Last Wednesday, fog began spreading throughout The Magic Bag maybe 20 minutes after Field Report’s Christopher Porterfield left the stage. Porterfield had set the stage (so to speak) expertly, filling the cozy venue with the soft sounds of acoustic folk while patrons quietly filed in, ordering drinks and finding seats or empty patches of wall to lean on and watch. The mood of the room was already not only attentive, but appreciative — this was going to be a good night, plain and simple — a night of good music inside a good place.

When Jade Bird took the stage, it was without fanfare. She greeted the crowd with a cheerful wave and dove immediately into her opening song, the gentle and somber “What Am I Here For.” For an opening song, it was surprisingly intimate, but it laid the emotional groundwork for the rest of the night, which included plenty of intimate moments.

The British singer-songwriter released her debut EP, Something American, last Jul., and she is already leaving quite an impression on the world of folk rock, and on music in general. After opening earlier this year for both First Aid Kit and Son Little, Bird is touring America on her own. Her show at The Magic Bag in Ferndale was one in a long line of stops across the U.S., and came only a few days after her 21st birthday.

One of the intriguing things about Bird as a musician is, to put it a little too simply, her artistic range. Her energy is impossible to ignore, whether it comes across through the pitch-perfect spite of songs like “Uh Huh” and “Good Woman” or through the soft, measured honesty of “Furious” and “What Am I Here For.” This all comes through in her unshakeable live performances. Even with a relatively limited number of songs out, she explores full spectrums of jealousy, kindness, anger, empathy, self-assurance, insecurity and hope.

What makes this exploration artful is that her songs are never grounded exclusively in one emotion. The slowest, softest songs in her oeuvre are still not without some bite, and her angriest songs wouldn’t pack the same punch if they didn’t carry a little tenderness. She does this all well because she does it with variety, curiosity and an ability to recognize and to express all of the facets of a single experience.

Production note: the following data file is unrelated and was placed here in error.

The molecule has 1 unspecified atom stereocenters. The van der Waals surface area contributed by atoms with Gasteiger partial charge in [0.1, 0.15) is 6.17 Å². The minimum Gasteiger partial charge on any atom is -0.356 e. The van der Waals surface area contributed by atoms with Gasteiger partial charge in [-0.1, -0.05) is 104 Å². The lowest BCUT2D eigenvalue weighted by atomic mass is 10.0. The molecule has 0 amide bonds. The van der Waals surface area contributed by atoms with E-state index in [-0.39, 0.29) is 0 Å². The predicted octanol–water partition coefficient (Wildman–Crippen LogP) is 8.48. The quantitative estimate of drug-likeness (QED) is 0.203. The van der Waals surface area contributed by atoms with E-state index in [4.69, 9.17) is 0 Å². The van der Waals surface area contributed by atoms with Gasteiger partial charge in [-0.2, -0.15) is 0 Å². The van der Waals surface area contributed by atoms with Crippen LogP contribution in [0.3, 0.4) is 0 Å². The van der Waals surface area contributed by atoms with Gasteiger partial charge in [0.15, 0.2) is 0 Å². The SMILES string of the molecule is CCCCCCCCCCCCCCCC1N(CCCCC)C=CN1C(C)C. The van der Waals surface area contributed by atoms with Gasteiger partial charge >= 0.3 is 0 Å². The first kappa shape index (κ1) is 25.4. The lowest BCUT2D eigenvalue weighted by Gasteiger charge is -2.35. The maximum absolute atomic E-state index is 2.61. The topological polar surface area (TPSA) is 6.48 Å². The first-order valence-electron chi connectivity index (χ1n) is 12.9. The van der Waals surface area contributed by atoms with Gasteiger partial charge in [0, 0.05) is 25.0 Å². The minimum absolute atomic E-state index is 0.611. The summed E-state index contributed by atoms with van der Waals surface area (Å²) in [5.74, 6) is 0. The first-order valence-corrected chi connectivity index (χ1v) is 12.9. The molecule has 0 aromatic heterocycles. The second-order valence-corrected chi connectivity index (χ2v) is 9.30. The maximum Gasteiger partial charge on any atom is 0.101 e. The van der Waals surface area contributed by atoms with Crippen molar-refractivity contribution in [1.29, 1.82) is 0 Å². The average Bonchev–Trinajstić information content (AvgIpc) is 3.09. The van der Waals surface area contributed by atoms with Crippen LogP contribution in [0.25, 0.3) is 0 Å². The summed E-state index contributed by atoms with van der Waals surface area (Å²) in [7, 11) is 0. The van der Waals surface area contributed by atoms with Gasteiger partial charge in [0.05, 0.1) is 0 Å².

At one point on Wednesday, Bird’s bandmates left the stage so that she could perform a couple of songs alone — including “If I Die,” an as-yet-unreleased track including lines like, “I’m never that far away from you.” She has an undeniable stage presence that easily translated into a positive dynamic between her and the audience. To put it plainly, Bird is charming — it’s impossible to walk away from a live performance of hers without the impression that she has thought carefully about what she wants to share with us, and that she absolutely loves what she’s doing.

Adding to the magic was the fact that her band all seemed to share in this sentiment. The group had terrific chemistry, often interacting onstage, clustering together in a huddle at one point toward the climax of an energetic song. One memorable image happened during a cover of The Bangles’s “Walk Like an Egyptian” (released earlier this year as a Spotify Single), when Bird and her bassist faced each other while belting out the final chorus.

Bird covered one other song, “I’ve Been Everywhere” (famously performed by Johnny Cash) during her encore (alongside the yearning “Something American”). The rest of the show consisted of original songs, including several gems that have yet to be officially released: the fed-up “Love Has All Been Done Before,” the playful “Good At It” and “Side Effects,” to name a few. “I’m not sure who I am,” Bird sang in “Ruins,” a sentiment that seemed to beckon the audience to join her. None of us are sure of ourselves to an extent, but there are other things we can be sure of, given the right moment: each other, for one thing, and the feeling of a good night. Bird gave us many of those moments.

Another standout was “Going Gone,” the final song before the encore. “We’re going to play one more song for you tonight, but it’s going to be a fun one,” Bird told the audience, and she was true to her word. It was the perfect sentiment, the perfect takeaway: The night was ending, but rather than be sad about it, we were going to be thankful for the moment we were in. We were going to have fun.

Jade Bird is a rock star for the world of folk. Every performance was visceral and unforgettable. Over the course of the night, Bird showed us flashes of her different sides: charm, wrath, inspiration, all sorts of love. When she played “Lottery,” one of her most recent and popular singles, the entire crowd sang along. The sense of community buoyed through the room along with the high, sailing notes of the chorus.

The Magic Bag was the perfect venue for the night. Not only for its close, communal feel, or its smoky atmosphere and neon lights, which Bird delightedly pointed out at one moment — herself marooned in the fog that hung about the stage. It was also the perfect place because of its very name. In her songwriting and in her performing, Jade Bird is just that — magic — and even this early in her career, it’s clear that she’s on track to leaving an indelible mark on the world of folk music.

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